?What We Found Fills the Fossil Record Gap between 3.6 and 3.9 Million Years Ago?
18 Jul, 2007 02:51 pm
Scientists have discovered new early hominid fossils that may fill the gap between two early human species. Interview with Dr Yohannes Haile-Selassie who led the excavations in the Woranso-Mille area of the Afar Region in Ethiopia.
We found specimens of early hominid remains from about 3.5 to 3.8 million years ago. We have been working in this study area for the last four years and we have been finding different species since 2004. In 2005 we found a partial skeleton. This time we have been finding additional specimens including more complete jaws with teeth. This time we announced it because we know of what significance it is. In the fossil hominid record we do not have evidence of early humans from 3.6 to 3.9 million years ago so far: what we found fills the fossil record gap between 3.6 and 3.9 million years ago. It links a species known as Australopithecus anamensis from about 4.2 million years ago to the younger species known as Australopithecus afarensis which existed from about 3.6 to about 2 million years ago. It closes the bridge between these two species.
What is the place of Ethiopia in the studies of human origins?
Ethiopia is usually known as the cradle of humankind which means that it is the center of human origins. We have good reasons to say that, because Ethiopia has a continuous record of 6 million years of early hominid fossil remains. If you start with the earliest, we have hominid Ardipithecus kadabba from 5.8 to 5.2 million years ago. I was the one who named that species. After that, we have Ardipithecus ramidus at 4.4 million years ago. Then, as we recently announced, we have Australopithecus anamensis from about 4 million years ago. And then of course hundreds of afarensis remains from also the Middle Awash area. We also have species that link to 2.5, 2, 1.5 and 1 million years ago. We have the record of anatomically earliest modern humans, Homo sapiens idaltu, from about 160.000 years ago. We have about twelve early hominid species known from Ethiopia. Because of that, Ethiopia is one of the countries which is at the forefront in the studies of paleoanthropology, of human origins.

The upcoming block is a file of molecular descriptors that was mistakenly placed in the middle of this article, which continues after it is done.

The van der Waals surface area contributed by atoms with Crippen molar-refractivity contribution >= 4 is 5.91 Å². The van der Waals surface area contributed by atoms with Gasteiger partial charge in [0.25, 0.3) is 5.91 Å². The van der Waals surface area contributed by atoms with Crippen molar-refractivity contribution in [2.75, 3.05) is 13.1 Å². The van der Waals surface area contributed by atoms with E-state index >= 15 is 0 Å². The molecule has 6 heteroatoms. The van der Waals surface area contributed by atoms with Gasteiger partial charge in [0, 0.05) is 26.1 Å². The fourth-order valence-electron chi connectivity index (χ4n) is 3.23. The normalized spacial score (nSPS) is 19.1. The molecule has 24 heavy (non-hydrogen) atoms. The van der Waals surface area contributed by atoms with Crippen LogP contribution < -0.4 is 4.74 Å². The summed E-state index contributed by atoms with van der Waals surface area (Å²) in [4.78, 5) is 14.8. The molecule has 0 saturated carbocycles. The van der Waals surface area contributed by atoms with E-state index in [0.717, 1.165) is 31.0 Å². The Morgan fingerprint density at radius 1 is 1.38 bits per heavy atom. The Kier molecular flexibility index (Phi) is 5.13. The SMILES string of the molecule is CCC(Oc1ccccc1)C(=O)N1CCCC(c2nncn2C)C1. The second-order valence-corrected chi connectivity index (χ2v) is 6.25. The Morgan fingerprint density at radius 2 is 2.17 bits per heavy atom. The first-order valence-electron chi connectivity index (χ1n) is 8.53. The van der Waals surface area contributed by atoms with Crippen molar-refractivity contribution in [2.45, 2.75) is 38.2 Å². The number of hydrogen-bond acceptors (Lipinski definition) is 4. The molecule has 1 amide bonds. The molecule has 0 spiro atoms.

What will you be looking for now?
The next mission is to go back to the field and to find more fossil hominids, but also fossils of early animals. We need these fossils of early animals to reconstruct the environment of our early ancestors. We have a yearly program where we go back to the site and also look for new areas where there will be early hominid fossils and early animal fossils, so that we can have a global picture of early evolution.
Yohannes Haile-Selassie is curator and head of physical anthropology at the Cleveland Museum of Natural History
Interview by: Clementine Fullias